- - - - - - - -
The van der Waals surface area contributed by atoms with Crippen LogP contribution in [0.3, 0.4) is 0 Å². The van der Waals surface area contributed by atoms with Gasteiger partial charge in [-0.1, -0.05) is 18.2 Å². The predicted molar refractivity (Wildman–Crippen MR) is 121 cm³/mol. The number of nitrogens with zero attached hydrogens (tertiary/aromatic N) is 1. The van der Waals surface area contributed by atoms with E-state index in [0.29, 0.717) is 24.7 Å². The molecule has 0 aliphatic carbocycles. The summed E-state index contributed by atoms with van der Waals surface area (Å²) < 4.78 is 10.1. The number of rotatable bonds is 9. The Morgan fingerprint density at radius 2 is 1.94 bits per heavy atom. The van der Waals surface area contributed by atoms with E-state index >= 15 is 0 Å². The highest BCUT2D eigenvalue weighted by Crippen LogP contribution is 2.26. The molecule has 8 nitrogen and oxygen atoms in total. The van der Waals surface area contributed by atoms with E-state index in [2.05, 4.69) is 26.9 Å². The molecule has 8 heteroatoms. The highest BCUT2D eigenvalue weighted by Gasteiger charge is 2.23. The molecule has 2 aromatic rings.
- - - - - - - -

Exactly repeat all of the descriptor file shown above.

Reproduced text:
The van der Waals surface area contributed by atoms with Crippen LogP contribution in [0.3, 0.4) is 0 Å². The van der Waals surface area contributed by atoms with Gasteiger partial charge in [-0.1, -0.05) is 18.2 Å². The predicted molar refractivity (Wildman–Crippen MR) is 121 cm³/mol. The number of nitrogens with zero attached hydrogens (tertiary/aromatic N) is 1. The van der Waals surface area contributed by atoms with E-state index in [0.29, 0.717) is 24.7 Å². The molecule has 0 aliphatic carbocycles. The summed E-state index contributed by atoms with van der Waals surface area (Å²) < 4.78 is 10.1. The number of rotatable bonds is 9. The Morgan fingerprint density at radius 2 is 1.94 bits per heavy atom. The van der Waals surface area contributed by atoms with E-state index >= 15 is 0 Å². The highest BCUT2D eigenvalue weighted by Crippen LogP contribution is 2.26. The molecule has 8 nitrogen and oxygen atoms in total. The van der Waals surface area contributed by atoms with E-state index in [2.05, 4.69) is 26.9 Å². The molecule has 8 heteroatoms. The highest BCUT2D eigenvalue weighted by Gasteiger charge is 2.23. The molecule has 2 aromatic rings.